The opinion of the court was delivered by: John D. Bates United States District Judge
Plaintiff Three Affiliated Tribes of the Fort Berthold Reservation ("Three Tribes") brings this action against the United States of America, Michael O. Leavitt, Secretary of the U.S. Department of Health and Human Services, Robert G. McSwain, Director of the Indian Health Service ("IHS"), and Charlene M. Red Thunder, Acting Area Director of the IHS, in their official capacities (collectively, "defendants"). The dispute arises from a contract proposal Three Tribes submitted to defendants to provide health services within its reservation pursuant to the Indian Self-Determination and Education Assistance Act ("ISDEAA"), 25 U.S.C. § 450 et seq. Three Tribes claims that defendants improperly declined two portions of that proposal: (1) inclusion of contract support costs ("CSCs") in Three Tribes' annual funding agreement (Count I); and (2) permission to provide health care services to non-Indians pursuant to the Indian Health Care Improvement Act ("IHCIA"), 25 U.S.C. § 1680c(b) (Count II). Now before the Court is defendants' motion to dismiss. For the reasons explained below, the motion will be denied.
I. Statutory and Regulatory Background
Congress passed the ISDEAA in 1975 to promote Indian self-determination by providing for the transition of federal programs and services for Indians, including health care services, to the control of Indian communities. See 25 U.S.C. § 450a. Upon the request of Indian tribes, the Secretary of Health and Human Services or the Secretary of the Interior is required to enter into contracts with those tribes ("self-determination contracts" or "ISDEAA contracts") to provide such services. Id. § 450f(a)(1). The ISDEAA defines these "self-determination contracts" as contracts "between a tribal organization and the appropriate Secretary for the planning, conduct and administration of programs or services which are otherwise provided to Indian tribes and their members pursuant to Federal law." Id. § 450b(j). The appropriate Secretary must approve all proposals for self-determination contracts unless he or she provides a written "declination finding" that shows the proposal falls into one of five enumerated statutory exceptions.*fn1 Id. §§ 450f(a)(2), (4).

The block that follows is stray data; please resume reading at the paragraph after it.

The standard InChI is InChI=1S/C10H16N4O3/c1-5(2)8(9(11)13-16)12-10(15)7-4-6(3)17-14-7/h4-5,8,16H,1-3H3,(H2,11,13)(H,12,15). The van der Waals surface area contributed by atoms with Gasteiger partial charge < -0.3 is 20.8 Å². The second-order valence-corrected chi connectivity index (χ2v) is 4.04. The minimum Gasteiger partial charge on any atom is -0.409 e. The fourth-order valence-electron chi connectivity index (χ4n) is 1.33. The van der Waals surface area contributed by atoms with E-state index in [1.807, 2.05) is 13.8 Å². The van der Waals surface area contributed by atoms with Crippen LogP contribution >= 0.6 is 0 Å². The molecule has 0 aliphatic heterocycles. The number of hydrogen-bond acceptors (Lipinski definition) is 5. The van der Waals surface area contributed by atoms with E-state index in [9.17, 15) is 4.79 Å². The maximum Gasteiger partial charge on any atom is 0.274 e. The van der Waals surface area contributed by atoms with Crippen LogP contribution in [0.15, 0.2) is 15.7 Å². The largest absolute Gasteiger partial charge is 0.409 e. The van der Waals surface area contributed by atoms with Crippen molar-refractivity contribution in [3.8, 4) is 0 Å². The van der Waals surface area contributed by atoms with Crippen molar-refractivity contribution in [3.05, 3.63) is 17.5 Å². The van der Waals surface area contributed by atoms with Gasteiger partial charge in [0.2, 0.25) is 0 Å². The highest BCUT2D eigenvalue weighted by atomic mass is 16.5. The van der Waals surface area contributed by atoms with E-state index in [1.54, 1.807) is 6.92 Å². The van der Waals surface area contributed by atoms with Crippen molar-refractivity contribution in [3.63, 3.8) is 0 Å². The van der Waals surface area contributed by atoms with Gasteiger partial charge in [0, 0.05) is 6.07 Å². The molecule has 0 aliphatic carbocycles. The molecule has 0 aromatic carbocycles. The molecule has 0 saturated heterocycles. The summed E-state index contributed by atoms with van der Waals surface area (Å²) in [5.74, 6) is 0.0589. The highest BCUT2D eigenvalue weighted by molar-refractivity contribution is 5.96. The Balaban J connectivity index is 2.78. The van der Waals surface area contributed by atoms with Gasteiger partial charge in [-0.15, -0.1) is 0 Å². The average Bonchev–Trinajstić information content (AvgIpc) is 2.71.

Each self-determination contract must include the provisions of a "model agreement" provided by the ISDEAA, as well as an annual funding agreement. Id. §§ 450l(a), (c). The annual funding agreement must contain "(i) terms that identify the programs, services, functions, and activities to be performed or administered, the general budget category assigned, the funds to be provided, and the time and method of payment; and (ii) such other provisions, including a brief description of the programs, services, functions, and activities to be performed (including those supported by financial resources other than those provided by the Secretary), to which the parties agree." Id. § 450l(c) (providing that an annual funding agreement be attached to the model agreement). The ISDEAA contract must also include "such other provisions as are agreed to by the parties." Id. § 450l(a).
There are two categories of contract funding under the ISDEAA. The first category --"base funding" -- must consist of the amount of funding that the appropriate Secretary would have spent on the program had it been administered by the federal government. 25 U.S.C. § 450j-1(a)(1). The second category, CSCs, must be provided to cover other reasonable costs incurred by the contracting tribe that either would not have been incurred by the government in the operation of the program or are provided from resources other than those under the contract. Id. § 450j-1(a)(2). The provision of ISDEAA contract funds is "subject to the availability of appropriations." Id. § 450j-1(b). For fiscal year 2008, Congress appropriated funding "not to exceed $271,636,000" for CSCs, of which "not to exceed $5,000,000 may be used for [CSCs] associated with new or expanded self-determination contracts...." Consolidated Appropriations Act of 2008, Pub. L. No. 110-161, 121 Stat. 1844, 2135 (2007).